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15 January 2019 @ Dr. Thaddäus Dorsch

Starting Agile Development of Systems – The Top 5 Questions

There is an increasing interest in developing hardware and systems in an agile way. In October 2018, the participants of the Agile Systems Conference in Munich (ASK) discussed some of the most interesting questions within an Open Space.

Agile Development of Hardware and Systems

Agile Systems Engineering (agile SE) is a hot topic in the development community. One the one hand, many people doubt if agile development is possible not only for software but also for hardware and systems. On the other hand, companies like WIKISPEED, SAAB, MAGURA, BLUNK Electronic etc. already build cars, aircrafts, e-mobility components and printed circuit boards in an agile way and with great success.

Open Space Results

The ASK offered an Open Space to discuss questions and topics of participants. The following top 5 questions were discussed. The results reflect approaches when starting agile SE:

1.  How to empower teams?

What is important for agile teams? To answer the question, how to empower teams, we first asked the opposite “How to de-power teams”. A bunch of bottlenecks in teams have been identified:

  • No culture of failure:  failure-free results are always expected
  • Part time teams: developers work on several projects et the same time. Working on more than one project can incur switching costs and decrease performance.
  • Missing “error-culture”: always error-free results are expected.
  • Part time teams: every person is juggling with several balls, means that every developer has several projects. To work on multiple projects does not help to multiply the output.
  • Procedures for offering and purchasing process are too rigid: Central purchase departments often suffer from fixed offer procedures. Purchaser agents currently prefer to look for the best prices for several months instead of buying fast and driving the project by long-term co-operation with a well-proven supplier.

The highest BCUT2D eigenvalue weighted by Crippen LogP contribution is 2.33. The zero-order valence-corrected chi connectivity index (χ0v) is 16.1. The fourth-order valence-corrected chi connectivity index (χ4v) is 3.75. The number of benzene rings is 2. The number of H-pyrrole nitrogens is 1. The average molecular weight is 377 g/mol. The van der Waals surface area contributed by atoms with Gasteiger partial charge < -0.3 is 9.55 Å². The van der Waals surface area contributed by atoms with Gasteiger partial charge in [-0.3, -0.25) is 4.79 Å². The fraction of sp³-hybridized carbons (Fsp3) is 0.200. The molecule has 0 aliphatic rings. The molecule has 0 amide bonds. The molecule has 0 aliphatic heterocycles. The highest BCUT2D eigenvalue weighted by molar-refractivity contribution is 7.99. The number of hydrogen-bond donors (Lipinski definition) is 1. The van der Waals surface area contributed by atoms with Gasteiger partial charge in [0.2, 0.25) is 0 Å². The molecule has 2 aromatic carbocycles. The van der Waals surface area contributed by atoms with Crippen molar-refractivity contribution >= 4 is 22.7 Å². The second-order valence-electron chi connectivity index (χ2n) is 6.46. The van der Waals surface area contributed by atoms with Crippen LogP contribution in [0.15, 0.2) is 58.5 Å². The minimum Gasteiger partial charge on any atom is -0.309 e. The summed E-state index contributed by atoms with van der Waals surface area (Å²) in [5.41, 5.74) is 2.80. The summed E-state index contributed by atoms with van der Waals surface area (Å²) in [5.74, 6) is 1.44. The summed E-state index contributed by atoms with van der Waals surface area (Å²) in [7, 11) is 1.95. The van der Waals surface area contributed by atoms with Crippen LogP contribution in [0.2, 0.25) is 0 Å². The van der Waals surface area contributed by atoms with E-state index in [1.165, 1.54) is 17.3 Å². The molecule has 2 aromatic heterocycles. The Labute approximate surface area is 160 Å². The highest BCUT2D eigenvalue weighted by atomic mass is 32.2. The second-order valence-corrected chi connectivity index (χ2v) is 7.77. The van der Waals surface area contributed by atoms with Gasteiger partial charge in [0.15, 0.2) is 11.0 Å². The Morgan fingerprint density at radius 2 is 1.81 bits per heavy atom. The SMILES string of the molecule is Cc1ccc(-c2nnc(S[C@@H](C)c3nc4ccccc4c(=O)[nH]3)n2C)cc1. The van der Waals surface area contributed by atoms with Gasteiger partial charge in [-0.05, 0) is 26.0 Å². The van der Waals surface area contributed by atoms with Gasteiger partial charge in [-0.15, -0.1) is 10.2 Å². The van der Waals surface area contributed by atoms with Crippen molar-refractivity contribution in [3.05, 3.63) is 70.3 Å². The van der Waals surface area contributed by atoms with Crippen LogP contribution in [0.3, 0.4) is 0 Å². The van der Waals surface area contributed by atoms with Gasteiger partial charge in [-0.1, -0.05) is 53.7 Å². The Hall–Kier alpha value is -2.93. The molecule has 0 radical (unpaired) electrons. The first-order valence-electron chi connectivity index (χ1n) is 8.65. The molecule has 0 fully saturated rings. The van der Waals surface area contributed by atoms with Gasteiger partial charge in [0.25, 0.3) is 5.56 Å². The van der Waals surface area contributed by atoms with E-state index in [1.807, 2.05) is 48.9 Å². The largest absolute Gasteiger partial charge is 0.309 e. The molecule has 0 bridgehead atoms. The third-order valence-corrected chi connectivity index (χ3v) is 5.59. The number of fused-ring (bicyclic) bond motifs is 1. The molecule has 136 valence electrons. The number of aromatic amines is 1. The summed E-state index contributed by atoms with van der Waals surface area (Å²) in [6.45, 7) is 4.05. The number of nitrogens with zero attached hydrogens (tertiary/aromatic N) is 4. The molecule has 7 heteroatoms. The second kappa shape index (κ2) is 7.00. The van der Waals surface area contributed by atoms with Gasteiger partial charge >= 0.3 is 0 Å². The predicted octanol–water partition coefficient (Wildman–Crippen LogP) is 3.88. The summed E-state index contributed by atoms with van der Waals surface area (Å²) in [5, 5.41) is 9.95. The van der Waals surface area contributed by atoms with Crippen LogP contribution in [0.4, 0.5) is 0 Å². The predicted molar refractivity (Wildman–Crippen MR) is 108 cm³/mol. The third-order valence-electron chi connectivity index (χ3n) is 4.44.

• Unclear and changing priorities in the project.
  • Unclear assignment to a team.
  • Projects starting without sufficient resources (e.g. persons or budget) while keeping the project deadline fixed.
  • Personal goals, such as career goals, are more important than the project goal.
  • Lack of transparency in the processes and the development
  • Distributed work: Many people are not used to work with distributed teams.
  • No personal engagement for the project.

2. How can hardware and software teams work together?

Most software teams are already working in an agile way, often by applying Scrum. Mapping Scrum directly to hardware teams seems to be a challenge. Most problems seem to arise from fear, uncertainty and lack of knowledge. “Agile” does not mean that everybody can do what and when he/she wants. What are the current problems?

  • Different HW and SW life-cycles: People think, that the life-cycles of HW and SW are too different. There exist the fear, that SW has to wait a long time before getting a running HW.

But this fear seems to be an excuse. More important reasons are found in the new “agile” (and thus, unkown) principles and methods: